Historical rabbit holes, for those who are inclined.
These slender booklets from Historical Management Associates are the work of an organization dedicated to historical re-enactment in the UK. They are written with a stickler’s attention to historical precision and a conviction that nothing is too arcane to investigate. Some of the books are simple transcriptions of period manuscripts; others represent significant original research, as in Cattle Farming and Grazing Management, which is 52 pages long but cites 36 sources, many of them published in the 17th century.
The Food and Cookery in Elizabethan and Early Stuart England series presents a systematic survey of existing records of ingredients and equipment employed in the period. In addition to concise explanations of how such items might have been used and how they might have been significantly different from what is implied by current terminology, they include citations from various period and later records to demonstrate the geographic and class distribution of everything from hops to decorative tankards.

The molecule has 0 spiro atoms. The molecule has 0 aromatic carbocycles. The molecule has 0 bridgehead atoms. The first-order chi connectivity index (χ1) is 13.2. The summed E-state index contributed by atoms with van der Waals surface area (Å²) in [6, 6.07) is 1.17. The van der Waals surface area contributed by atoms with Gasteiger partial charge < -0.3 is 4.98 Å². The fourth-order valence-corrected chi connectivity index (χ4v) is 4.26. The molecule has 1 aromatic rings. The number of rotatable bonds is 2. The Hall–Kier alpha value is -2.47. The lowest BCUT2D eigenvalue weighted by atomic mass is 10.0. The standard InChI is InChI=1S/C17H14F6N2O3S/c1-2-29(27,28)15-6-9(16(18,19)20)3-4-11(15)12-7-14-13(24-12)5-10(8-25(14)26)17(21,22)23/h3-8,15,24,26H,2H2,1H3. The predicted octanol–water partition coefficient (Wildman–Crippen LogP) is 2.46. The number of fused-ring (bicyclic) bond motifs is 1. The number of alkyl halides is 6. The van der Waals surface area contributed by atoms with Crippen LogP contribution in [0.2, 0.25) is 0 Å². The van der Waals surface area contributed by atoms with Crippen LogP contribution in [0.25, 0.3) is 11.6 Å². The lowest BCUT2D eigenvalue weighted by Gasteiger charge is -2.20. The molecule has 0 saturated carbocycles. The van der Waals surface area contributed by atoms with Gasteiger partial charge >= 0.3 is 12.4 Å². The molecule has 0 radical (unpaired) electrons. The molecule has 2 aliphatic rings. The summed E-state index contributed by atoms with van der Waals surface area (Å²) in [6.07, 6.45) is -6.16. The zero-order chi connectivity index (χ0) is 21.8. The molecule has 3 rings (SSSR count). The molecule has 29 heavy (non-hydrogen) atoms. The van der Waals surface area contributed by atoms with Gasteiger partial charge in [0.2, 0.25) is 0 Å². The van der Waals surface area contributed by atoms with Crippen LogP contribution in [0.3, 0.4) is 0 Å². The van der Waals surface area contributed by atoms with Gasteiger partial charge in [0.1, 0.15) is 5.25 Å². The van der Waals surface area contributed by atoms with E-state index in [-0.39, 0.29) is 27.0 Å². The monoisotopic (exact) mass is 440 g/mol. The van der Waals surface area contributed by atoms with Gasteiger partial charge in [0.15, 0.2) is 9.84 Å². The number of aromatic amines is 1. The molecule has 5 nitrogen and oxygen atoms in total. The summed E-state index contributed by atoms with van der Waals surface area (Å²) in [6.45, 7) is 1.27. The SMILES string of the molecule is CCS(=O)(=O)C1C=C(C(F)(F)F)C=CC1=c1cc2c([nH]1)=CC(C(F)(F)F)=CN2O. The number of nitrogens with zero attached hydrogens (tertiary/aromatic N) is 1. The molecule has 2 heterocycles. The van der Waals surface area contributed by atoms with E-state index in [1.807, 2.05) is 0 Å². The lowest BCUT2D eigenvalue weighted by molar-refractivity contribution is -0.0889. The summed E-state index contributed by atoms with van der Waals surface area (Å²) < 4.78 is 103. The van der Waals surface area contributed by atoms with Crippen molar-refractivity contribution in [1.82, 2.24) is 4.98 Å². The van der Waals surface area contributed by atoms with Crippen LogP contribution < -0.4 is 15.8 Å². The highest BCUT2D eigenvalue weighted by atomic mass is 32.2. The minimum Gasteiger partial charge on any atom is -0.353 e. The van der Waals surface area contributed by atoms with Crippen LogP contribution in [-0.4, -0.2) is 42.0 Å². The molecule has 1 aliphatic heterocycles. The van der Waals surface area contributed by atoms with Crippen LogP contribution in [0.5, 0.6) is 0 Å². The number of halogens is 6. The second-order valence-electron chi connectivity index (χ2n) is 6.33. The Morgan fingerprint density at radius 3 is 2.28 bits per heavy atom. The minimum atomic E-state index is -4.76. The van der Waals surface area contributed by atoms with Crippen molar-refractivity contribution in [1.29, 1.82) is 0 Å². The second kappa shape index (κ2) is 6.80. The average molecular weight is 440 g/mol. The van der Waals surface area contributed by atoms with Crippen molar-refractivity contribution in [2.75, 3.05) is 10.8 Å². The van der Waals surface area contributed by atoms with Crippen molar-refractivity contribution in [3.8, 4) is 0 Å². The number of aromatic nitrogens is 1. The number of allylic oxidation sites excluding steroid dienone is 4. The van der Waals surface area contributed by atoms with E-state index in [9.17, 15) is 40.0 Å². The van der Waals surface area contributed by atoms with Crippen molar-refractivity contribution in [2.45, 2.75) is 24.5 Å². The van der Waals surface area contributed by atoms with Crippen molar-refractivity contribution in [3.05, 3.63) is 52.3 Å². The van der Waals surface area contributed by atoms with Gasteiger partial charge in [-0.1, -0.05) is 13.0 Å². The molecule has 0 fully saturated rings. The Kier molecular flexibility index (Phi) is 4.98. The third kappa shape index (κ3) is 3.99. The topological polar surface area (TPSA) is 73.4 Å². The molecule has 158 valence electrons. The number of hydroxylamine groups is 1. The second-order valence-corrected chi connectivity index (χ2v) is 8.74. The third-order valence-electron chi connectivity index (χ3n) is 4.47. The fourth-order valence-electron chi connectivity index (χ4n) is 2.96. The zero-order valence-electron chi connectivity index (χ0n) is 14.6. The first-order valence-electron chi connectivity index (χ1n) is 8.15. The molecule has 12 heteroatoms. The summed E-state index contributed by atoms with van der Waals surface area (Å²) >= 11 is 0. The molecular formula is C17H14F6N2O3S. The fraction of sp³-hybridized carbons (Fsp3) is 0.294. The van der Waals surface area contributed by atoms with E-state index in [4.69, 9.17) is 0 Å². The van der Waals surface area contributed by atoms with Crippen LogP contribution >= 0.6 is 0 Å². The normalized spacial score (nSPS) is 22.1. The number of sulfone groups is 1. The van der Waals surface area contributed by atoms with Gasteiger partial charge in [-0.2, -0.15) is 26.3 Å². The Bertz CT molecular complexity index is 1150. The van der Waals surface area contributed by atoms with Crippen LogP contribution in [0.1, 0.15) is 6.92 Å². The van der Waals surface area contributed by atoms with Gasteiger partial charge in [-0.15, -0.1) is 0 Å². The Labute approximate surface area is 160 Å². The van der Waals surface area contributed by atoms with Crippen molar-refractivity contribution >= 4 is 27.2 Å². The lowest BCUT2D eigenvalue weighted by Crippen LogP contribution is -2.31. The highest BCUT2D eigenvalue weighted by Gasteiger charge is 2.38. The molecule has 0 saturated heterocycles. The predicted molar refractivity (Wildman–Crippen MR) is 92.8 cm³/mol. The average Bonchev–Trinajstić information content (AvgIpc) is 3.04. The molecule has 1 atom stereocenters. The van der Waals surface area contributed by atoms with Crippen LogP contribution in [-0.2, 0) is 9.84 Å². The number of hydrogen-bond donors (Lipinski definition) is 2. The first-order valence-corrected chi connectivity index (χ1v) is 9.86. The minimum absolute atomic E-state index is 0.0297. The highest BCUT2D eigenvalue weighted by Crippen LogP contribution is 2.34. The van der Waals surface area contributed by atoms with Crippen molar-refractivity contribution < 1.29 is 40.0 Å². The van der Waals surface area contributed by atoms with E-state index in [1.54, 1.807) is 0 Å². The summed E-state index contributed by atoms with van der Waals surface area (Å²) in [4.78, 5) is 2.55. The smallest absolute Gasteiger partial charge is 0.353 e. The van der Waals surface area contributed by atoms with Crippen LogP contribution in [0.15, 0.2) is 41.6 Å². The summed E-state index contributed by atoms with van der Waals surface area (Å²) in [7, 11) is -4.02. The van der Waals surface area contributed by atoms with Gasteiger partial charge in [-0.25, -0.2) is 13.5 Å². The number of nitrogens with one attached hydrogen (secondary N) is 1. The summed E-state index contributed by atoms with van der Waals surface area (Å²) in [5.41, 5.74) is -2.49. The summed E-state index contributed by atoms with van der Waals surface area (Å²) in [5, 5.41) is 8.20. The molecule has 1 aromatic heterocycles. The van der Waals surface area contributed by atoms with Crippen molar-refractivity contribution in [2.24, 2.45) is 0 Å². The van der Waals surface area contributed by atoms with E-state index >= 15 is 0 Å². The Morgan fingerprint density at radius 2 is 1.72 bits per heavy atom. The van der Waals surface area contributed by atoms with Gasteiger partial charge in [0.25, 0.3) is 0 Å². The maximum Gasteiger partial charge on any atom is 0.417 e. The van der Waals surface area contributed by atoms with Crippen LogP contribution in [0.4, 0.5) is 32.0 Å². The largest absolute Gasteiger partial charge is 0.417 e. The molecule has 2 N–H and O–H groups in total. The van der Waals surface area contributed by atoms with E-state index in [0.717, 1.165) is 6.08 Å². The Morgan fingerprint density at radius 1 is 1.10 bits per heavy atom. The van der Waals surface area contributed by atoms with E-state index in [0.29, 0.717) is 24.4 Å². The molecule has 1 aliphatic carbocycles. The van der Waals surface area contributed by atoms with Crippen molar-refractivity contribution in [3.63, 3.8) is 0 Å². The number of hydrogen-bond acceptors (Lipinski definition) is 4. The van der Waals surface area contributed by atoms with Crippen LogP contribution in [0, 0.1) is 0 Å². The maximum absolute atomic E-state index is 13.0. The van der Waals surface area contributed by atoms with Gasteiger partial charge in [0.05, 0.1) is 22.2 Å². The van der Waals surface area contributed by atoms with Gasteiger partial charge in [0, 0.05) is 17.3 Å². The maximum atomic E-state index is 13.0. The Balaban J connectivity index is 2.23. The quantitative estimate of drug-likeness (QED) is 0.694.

From the introduction to Drinking Vessels:
“Drinking vessels could be made from a wide variety of materials including wood, stoneware, earthenware, glass, leather, pewter, silver, and brass. Many of the styles could be made from a variety of materials, each imparting different properties to the product.
“The work uses the period terminology. Many objects have changed their names and words their meaning since the period. Do not assume that a mug or cup are anything like the modern meaning of the word. Unlike today many of the drinking vessels could have lids or covers and as so often at this period there was far greater diversity and individuality than in the modern world.”
Chapter headings include such categories as Chalices; Coconut Cups; Possets and Syllabub Pots, Bowls, and Cups; Mazers, Tuns; and Fuddling Cups.
Staplebound pamphlet. 60 pages. Sketches and black-and-white photos.